You also need to be accountable to yourself.  You can do this by writing down your goal and tracking your progress along the way.  Keep a chart of how often you are exercising (or, how much money you have put away or which areas of the house you have
decluttered this week, if those are your goals).  When doing this, revisit your original motivation in setting this as a resolution.  Remind yourself of why you are doing this, and the benefits that you are hoping to gain from it.  Keep this information in a location that you will see often to remind you of your resolution and keep you accountable to your goal.

3) Acknowledge and reward yourself for the steps you make along the way.  Don’t wait until you get “there” to celebrate.  Allowing yourself small rewards along the way will help you stay motivated and encourage you to continue to strive for your goal.

4) Dealing with Set Backs:  Change does not happen in a straight line.  Expect periods of plateauing or even taking a step or two backwards.  When this happens pick up from where you left off and start working on your resolution again.  If it happens repeatedly or if you are feeling stuck, it might be an indicator that your goal is too big.  Try breaking the goal down into a smaller step and see if you are better able to stay with the plan.

5) Sometimes we need some Professional Help.  Maybe you aren’t attaining your goals because you don’t have the information or skills necessary to achieve them?  Sometimes you need to seek out the assistance of a budget counsellor, exercise trainer, or a nutritionist.  Also, some lifestyle resolutions may be a little more complicated than they appear on the surface.  If your goals include things like quitting smoking or drinking less alcohol, keep in mind that these are addictive substances and as such, more than just a bad habit may be at play.  If you know (or think) you have an addiction and want to change your use, speak with your health care provider and/or a mental health professional for extra help, advice and support.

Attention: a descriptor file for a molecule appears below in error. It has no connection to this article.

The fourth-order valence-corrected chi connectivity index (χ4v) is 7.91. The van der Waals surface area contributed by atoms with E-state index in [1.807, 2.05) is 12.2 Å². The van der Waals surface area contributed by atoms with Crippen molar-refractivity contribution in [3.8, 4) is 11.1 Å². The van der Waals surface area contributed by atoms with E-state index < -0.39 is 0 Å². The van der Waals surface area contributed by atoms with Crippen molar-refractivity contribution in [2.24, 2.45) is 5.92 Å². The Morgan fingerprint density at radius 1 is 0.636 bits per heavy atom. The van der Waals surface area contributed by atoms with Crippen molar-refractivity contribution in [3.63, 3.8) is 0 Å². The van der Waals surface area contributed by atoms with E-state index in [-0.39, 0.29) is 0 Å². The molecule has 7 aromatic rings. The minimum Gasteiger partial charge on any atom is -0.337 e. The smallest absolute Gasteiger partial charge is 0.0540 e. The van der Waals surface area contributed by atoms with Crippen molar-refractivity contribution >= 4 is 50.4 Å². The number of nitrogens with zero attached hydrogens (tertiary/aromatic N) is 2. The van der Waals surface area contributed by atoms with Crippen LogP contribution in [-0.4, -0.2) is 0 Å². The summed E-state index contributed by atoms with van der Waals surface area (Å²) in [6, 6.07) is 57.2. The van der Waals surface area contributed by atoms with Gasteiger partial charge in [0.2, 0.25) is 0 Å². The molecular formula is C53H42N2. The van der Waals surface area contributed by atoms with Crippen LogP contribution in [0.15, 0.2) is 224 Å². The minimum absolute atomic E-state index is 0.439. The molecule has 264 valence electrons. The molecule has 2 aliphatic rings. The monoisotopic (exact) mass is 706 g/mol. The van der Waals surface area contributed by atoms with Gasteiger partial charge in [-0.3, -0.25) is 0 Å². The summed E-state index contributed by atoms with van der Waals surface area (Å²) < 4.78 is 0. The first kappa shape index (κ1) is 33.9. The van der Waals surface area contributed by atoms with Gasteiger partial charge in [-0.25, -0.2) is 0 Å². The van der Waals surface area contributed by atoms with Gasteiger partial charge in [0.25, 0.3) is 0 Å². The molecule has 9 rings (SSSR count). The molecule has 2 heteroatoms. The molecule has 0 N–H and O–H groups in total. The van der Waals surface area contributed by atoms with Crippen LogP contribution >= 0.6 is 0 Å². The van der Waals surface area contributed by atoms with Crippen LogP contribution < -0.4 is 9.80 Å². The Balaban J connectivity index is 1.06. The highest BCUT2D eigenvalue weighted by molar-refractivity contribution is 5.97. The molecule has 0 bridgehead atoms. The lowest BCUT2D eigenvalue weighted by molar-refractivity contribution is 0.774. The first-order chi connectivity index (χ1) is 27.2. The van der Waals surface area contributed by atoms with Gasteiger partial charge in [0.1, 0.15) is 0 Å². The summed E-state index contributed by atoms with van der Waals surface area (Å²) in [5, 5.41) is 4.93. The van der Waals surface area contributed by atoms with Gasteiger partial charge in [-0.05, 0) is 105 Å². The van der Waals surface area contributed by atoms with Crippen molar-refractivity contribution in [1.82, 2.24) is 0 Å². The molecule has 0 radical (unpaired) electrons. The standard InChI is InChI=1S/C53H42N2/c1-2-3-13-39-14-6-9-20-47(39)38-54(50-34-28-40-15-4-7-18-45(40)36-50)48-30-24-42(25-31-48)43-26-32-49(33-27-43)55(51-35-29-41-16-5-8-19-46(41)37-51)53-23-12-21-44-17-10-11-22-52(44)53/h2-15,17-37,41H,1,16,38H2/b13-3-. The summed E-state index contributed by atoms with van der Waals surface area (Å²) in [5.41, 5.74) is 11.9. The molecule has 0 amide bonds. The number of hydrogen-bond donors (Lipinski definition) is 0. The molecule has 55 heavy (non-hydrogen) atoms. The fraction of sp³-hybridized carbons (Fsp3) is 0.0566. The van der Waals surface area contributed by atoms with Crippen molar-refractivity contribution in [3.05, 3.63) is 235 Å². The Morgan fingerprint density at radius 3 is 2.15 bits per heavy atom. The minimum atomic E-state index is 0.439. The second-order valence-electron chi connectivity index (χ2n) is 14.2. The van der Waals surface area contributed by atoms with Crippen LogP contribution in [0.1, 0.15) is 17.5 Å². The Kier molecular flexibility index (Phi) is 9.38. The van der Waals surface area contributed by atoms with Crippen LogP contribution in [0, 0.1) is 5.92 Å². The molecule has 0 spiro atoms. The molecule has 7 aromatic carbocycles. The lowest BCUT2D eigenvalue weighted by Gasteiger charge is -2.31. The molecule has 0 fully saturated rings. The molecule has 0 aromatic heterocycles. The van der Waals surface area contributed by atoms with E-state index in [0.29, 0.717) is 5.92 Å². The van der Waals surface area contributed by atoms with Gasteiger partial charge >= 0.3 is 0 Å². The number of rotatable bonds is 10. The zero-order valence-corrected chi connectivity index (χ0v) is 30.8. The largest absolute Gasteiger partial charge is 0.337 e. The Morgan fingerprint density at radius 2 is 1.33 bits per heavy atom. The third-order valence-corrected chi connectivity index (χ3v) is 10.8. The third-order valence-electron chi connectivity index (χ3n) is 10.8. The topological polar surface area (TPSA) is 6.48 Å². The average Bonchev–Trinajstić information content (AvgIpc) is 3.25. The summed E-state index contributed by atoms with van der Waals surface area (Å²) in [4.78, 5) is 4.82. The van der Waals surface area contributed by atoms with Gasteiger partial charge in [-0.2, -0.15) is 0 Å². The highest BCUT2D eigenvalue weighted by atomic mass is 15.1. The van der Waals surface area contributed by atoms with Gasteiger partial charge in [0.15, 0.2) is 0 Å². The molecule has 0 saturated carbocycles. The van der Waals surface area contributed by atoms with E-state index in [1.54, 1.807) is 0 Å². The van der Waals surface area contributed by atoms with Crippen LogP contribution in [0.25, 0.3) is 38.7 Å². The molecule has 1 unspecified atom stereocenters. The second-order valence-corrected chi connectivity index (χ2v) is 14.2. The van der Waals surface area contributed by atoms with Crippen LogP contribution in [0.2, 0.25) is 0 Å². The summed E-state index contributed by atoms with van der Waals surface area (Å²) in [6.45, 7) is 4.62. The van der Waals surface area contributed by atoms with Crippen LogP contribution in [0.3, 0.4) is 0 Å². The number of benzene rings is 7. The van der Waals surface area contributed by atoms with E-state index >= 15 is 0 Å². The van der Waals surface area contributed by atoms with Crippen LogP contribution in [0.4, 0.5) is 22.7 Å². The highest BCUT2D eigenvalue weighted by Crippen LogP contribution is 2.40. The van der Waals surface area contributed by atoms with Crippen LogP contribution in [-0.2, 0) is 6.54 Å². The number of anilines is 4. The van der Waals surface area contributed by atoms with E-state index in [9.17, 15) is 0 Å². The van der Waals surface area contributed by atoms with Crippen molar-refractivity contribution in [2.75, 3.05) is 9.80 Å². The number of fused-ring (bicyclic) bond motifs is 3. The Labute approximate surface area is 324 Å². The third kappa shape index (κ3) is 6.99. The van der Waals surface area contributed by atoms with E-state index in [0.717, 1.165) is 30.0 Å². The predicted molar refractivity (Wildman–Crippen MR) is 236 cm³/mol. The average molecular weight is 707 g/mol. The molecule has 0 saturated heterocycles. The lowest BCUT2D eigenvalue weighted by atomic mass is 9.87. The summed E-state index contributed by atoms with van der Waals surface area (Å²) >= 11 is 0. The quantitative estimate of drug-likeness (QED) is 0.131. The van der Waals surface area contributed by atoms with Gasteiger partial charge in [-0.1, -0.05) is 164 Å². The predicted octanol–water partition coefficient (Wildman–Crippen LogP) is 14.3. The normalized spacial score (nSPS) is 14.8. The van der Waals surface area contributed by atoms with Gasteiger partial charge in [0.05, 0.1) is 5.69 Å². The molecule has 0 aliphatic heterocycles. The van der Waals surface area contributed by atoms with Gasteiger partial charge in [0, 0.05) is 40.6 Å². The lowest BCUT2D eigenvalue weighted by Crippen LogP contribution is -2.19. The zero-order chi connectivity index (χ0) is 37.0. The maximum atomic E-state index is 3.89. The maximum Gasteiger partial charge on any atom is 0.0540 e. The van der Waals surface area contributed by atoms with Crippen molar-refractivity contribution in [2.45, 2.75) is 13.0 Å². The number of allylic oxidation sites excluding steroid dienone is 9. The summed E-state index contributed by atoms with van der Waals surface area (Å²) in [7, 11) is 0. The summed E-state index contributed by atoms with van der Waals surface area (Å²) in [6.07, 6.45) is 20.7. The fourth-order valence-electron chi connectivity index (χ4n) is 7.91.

Resolutions, be they for the New Year or for anytime, are helpful in allowing us to gain a sense of direction and control in our lives.  They help us to figure out what we consider important in our lives, and provide a way of helping us to get there. If you would like to talk more about goals for yourself, or begin to heal your addictions, mood issues, or other mental health issues, please feel free to call or email to schedule an appointment. Taking good care of yourself is a great way to start the New Year! And, regardless of whether you plan on setting resolutions for January 1 or another time of the year, I wish you all a safe and healthy 2018!

Other articles you may be interested in:

Hamilton Police Begin “Courageous Conversation” on Mental Health

Trauma Exposure and PTSD among Individuals Seeking Residential Treatment in a Canadian Treatment Centre for a Substance Use Disorder

Treating Substance Dependent Police Personnel:  A Discussion

An Enemy Called Addiction